Most Southern Californians that live and breathe the hot lap are likely also familiar with Willow Springs International Raceway, and the big track's little brother, Streets of Willow. The complex, which includes the recently added Horse Thief Mile, is a club racing hotspot, ideal test facility, viable film/TV/magazine setting and also popular track day destination, in part because there are a variety of circuits to choose from. Streets in particular seems to host a lot of open course gigs, we're guessing because it's kind of the bunny hill of road circuits; though technically a challenge to drive, speeds are relatively restrained.
It was for a track day that we found ourselves at the high-desert raceway park near Edwards Air Force Base on January 18 to watch HPI Racing, popular manufacturer of on- and off-road radio-controlled cars, entertain a number of honored guests, namely a group of distributors from Japan and their company. They were joined by a smattering of local and international media, of which we were part.
The agenda for the event centered on its two stars, a pair of Super Taikyu Endurance Race Series-winning Subaru Impreza STi. Folk were getting ride-alongs with pro drivers on an abbreviated configuration of Streets (essentially sans the Bowl), and then later in the day were permitted to try their hand at piloting one of the race cars, a duo of Prova Engineering-prepped machines, the HPI Racing 2004 WRX and the Fujitsubo 2005 version with '06 front end. Those in the media savvy enough to bring a track-able car (like us) would, in addition, get an opportunity for some seat time.
It's at this point that you might be asking yourself, what is a maker of scale-model remote-controlled and diecast cars doing building a full size racer, or holding a track day for that matter? The answer is pretty obvious, really - the people at HPI are true enthusiasts, the real deal. Their passion for cars, and especially motorsport, is informed by the same impulses as any other gearhead, and even though they work in a smaller world, the rides they create are still expressions and extensions of who they are, be it a hardcore competitor or a casual hobbyist.
It is that fire that has taken HPI to where it is today, one of the top three manufacturers of R/C cars on the planet. Through a heartfelt desire to have its products reflect the real world as much as possible, HPI offers nearly every popular import platform in a scaled-down version, with additions to its various series all the time. Boasting features like real all-wheel-drive drive trains, disc brakes and high-revving engines, one could even argue that HPI's R/C products bring you one step closer to your dream car. (Incidentally, we've got an HPI project that we're working on currently, a Sprint 2 Sport Drift AE86 Toyota Trueno - look for updates to come...)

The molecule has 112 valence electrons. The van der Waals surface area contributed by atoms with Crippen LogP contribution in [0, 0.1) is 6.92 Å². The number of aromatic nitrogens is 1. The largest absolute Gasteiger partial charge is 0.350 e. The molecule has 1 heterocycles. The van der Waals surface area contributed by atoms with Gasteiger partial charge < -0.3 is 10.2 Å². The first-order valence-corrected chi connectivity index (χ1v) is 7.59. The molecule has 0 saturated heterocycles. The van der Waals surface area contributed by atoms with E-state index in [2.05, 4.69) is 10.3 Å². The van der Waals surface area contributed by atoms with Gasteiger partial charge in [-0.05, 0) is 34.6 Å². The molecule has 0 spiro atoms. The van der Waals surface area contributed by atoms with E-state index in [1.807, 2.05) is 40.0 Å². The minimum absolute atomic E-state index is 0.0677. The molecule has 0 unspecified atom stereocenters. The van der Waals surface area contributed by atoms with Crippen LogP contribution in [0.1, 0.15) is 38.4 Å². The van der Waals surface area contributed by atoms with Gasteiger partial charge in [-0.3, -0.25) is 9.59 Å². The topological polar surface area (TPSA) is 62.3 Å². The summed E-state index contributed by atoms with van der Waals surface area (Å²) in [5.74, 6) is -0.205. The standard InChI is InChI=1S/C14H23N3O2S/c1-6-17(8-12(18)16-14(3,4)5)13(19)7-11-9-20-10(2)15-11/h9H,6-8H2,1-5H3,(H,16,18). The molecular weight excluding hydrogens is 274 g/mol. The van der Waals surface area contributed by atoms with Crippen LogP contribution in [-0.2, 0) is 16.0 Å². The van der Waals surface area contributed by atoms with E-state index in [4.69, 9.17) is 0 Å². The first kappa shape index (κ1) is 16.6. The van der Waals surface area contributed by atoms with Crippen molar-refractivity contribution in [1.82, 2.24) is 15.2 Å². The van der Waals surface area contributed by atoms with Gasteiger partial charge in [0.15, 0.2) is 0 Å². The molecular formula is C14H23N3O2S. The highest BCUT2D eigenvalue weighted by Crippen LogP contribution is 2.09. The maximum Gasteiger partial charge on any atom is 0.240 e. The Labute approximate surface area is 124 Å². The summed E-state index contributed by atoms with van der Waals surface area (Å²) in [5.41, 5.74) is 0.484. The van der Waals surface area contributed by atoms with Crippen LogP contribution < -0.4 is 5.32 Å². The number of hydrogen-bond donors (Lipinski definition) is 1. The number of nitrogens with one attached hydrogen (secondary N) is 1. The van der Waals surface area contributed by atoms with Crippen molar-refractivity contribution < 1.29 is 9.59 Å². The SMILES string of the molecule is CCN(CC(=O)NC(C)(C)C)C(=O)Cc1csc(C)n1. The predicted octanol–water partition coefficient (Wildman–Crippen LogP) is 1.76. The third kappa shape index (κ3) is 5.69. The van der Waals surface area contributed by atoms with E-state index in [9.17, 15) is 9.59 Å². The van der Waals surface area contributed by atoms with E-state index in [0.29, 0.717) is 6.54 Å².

The day at Willow went off without a hitch, save for a few interesting choices made by a handful of inexperienced drivers that clearly needed the basics of track etiquette before getting behind the wheel of a purpose-built competition car. The Subarus themselves seemed to perform without a hiccup, holding up well to the repeated periods at idle as different drivers got strapped in each (we would guess the gearboxes and brakes were pretty beat up afterwards as well). Our total time on Streets amounted to about a half hour, short for sure, but seat time is seat time. We'll take whatever we can get.
The following day, Saturday the 19th, we were invited to check out the second half of HPI Racing's 1:1 Track Day and R/C Drift Day, which took place at HPI Global Headquarters in Foothill Ranch, Calif. The affair was part of the HPI/HB Challenge Series, which is designed to give HPI and HB car and truck owners a way to get together for a weekend of competition and a chance to meet the HPI and HB crew. For a small entry fee, each participant receives free HPI and HB gifts, decals, prizes and trophies for most racers. With events in off-road, on-road and drift, the emphasis is placed on sportsmanship and having fun.
This specific gig was called the HPI/HB Drift Challenge, and it was the first such comp of 2008. With a competition track adjacent to a practice track, and a number of tents in a row making up an impromptu "paddock" off to one side, it was set up very much like a full-scale contest would be. It had general competition rules and several more regs governing each of five unique classes: four drift groups and category for time attack. Challengers had to work through respective ladders, and prizes consisted of car kits for each class winner and prizes for the top three in each class.
The entire experience was initially a bit weird - seeing such sophistication in and passion for these junior race sleds - but by the end of the day we could totally see ourselves living this life. Our crash course in the growth and complexity of the R/C car following left us with an appetite we previously thought only came from playing with full-sized toys. Big thanks to HPI for showing us that building and modifying - indeed customization - can extend into the world of little toys as well, and be just as satisfying.
Check out the Event Gallery for more photos.